CISPA reloaded, qui custodiet ipsos custode
By Pierluigi Paganini, Editor-in-Chief
The news is alarming once again the worldwide internet community, The Cyber Intelligence Sharing and Protection act (CISPA) will be reintroduced by House Intelligence Committee Chairman Mike Rogers (R-Mich.) and ranking member Rep. Dutch Ruppersberger (D-Md.) before the US House next week.
The controversial cyber bill raised an heated debate, the act will force any company to give away all the user’s data it collects if asked by the government and the bill that plan to introduce next week will be identical to the version of CISPA that passed the House last spring.
The decision to repeat the bill has been conditions by recent events on cyber espionage campaign against media agencies such as The New York Times and The Wall Street Journal, or by the cyber attacks against the Federal Reserve systems, against U.S. banking and some government departments such as the US Department of Energy.
Rogers highlighted the necessity to take action to against real and dangerous cyber threats excluding any violation to user’s privacy:
“This is clearly not a theoretical threat – the recent spike in advanced cyber attacks against the banks and newspapers makes that crystal clear,”
“American businesses are under siege,” “We need to provide American companies the information they need to better protect their networks from these dangerous cyber threats. It is time to stop admiring this problem and deal with it immediately,”
“We’re talking about exchanging packets of information, zeroes and ones, if you will, one hundred millions times a second. So some notion that this is a horrible invasion of content reading is wrong. It is not even close to that.”.
The bill has been prepared with primary intent to support intelligence agencies and law enforcement to investigate cyber threats and ensure the security of networks against cyber attack, in particular state sponsored attacks coming from hostile countries such as Iran and competitors such as Russia and China.
The bill would also allow the government to provide classified on cyber threats to private firms, and protect them from legal action in the course of sharing private information, this is possible through voluntary sharing of Internet traffic between private companies and the authorities. The bill was supported by corporates such as Intel, Oracle, Symantec, AT&T, Facebook, IBM, Verizon, and many others, CISPA would expire after five years, and require congressional action to be renewed.
But what’s happened last year and why the US Government vetoed the bill?
The bill was judged no suitable to protect the nation’s critical infrastructure and guarantee at same time the privacy of consumer information that could be shared by companies.
Many organizations of private citizens are on the warpath, the Fight for the Future, a non-profit group “working to extend the Internet’s power for good,” has published an online petition to express opposition to the bill.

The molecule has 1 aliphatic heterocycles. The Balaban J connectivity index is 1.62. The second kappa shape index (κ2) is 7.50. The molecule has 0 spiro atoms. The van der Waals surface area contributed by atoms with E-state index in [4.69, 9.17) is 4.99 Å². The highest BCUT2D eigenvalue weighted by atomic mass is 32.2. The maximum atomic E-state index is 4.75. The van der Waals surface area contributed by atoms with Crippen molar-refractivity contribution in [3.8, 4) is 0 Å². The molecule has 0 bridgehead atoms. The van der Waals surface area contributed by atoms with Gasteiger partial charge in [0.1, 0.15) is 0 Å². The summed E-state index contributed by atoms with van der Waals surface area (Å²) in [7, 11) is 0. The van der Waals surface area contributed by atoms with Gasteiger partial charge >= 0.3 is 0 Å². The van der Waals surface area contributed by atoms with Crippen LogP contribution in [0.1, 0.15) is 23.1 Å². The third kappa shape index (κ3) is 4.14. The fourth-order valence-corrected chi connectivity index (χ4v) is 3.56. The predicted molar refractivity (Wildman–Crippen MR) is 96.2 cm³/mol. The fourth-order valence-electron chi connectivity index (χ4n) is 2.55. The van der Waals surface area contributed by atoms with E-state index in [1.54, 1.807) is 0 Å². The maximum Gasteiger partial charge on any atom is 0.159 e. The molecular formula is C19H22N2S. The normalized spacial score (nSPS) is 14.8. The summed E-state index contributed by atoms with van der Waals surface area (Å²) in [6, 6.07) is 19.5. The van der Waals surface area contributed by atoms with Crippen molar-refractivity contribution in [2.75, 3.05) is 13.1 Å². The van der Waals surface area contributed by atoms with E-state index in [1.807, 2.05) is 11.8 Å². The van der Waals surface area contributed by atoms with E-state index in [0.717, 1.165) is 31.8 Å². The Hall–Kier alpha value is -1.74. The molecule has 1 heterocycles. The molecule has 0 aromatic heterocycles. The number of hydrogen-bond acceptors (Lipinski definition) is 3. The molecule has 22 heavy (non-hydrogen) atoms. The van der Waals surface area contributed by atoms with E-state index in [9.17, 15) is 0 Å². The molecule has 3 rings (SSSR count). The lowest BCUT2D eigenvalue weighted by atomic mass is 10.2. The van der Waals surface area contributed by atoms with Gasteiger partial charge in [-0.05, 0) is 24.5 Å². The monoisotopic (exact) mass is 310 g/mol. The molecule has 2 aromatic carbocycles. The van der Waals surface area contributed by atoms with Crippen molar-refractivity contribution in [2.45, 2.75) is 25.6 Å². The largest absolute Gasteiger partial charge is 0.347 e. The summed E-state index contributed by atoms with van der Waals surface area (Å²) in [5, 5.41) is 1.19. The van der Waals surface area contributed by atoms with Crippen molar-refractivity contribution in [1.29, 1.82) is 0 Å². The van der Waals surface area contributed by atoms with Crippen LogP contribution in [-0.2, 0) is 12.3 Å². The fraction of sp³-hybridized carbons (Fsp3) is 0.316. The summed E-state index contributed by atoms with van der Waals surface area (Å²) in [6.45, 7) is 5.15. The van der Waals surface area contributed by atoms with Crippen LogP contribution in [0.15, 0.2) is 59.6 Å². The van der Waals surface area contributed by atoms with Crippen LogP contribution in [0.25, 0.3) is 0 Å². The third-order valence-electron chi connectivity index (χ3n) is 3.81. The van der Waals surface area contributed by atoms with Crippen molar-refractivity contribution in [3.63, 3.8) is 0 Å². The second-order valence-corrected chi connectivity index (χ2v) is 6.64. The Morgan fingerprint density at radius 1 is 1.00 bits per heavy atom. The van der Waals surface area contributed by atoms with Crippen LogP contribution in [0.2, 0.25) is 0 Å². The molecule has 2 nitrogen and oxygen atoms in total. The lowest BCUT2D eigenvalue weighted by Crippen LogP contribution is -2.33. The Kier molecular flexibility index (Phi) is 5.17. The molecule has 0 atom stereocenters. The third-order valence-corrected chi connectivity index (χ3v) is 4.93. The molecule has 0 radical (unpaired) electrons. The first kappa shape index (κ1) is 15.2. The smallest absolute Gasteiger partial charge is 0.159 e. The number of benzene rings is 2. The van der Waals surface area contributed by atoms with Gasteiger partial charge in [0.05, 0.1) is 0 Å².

But the fear on an imminent cyber attacks against critical infrastructures is high, the government security experts know that the risks is concrete and that foreign governments are continuing probing national networks. Janet Napolitano, head of Homeland Security warned in January that a “cyber 9/11″, which could cripple critical infrastructures such as telecommunication, water, electricity and gas, may be “imminent”. She argued before Congress to pass cyber bill:
“We shouldn’t wait until there is a 9/11 in the cyber world. There are things we can and should be doing right now that, if not prevent, would mitigate the extent of damage,”
Janet Napolitano is not the unique one to alert US government of possible clamorous cyber attacks, United States Secretary of Defense Leon Panetta has contemplated the hypothesis in more than one occasion.
“An aggressor nation or extremist group could gain control of critical switches and derail passenger trains, or trains loaded with lethal chemicals,” “They could contaminate the water supply in major cities, or shut down the power grid across large parts of the country.” Panetta declared.
Of course Panetta is in favor of CISPA, he added: urged that the bill should be passed “to safeguard our national security.”
And what’s a about Obama position on CISPA?
Obama could issue an executive order on the matter as soon as next week, according to Bloomberg’s revelations, probably immediately after the State of the Union address this coming Tuesday.
“President Barack Obama will issue an executive order aimed at bolstering U.S. cybersecurity as soon as next week, according to two former White House officials briefed on the administration’s plans. The executive order, expected to be released after Obama’s Feb. 12 State of the Union address, sets up a voluntary program of cybersecurity standards for companies operating vital U.S. infrastructure, according to the former officials, who asked to not be named because the order hasn’t been issued yet.”
Experts believe that the order will set up a voluntary program of cyber security standards for companies that operates with critical US infrastructures.
It’s normal to expect that similar bill will be approved almost everywhere in the world, governments are aware of the dangers and try to do all their possession to ensure the security of citizens … the real problem is who controls the controller, CISPA reloaded … qui custodiet ipsos custode
Sources: CDM and CISPA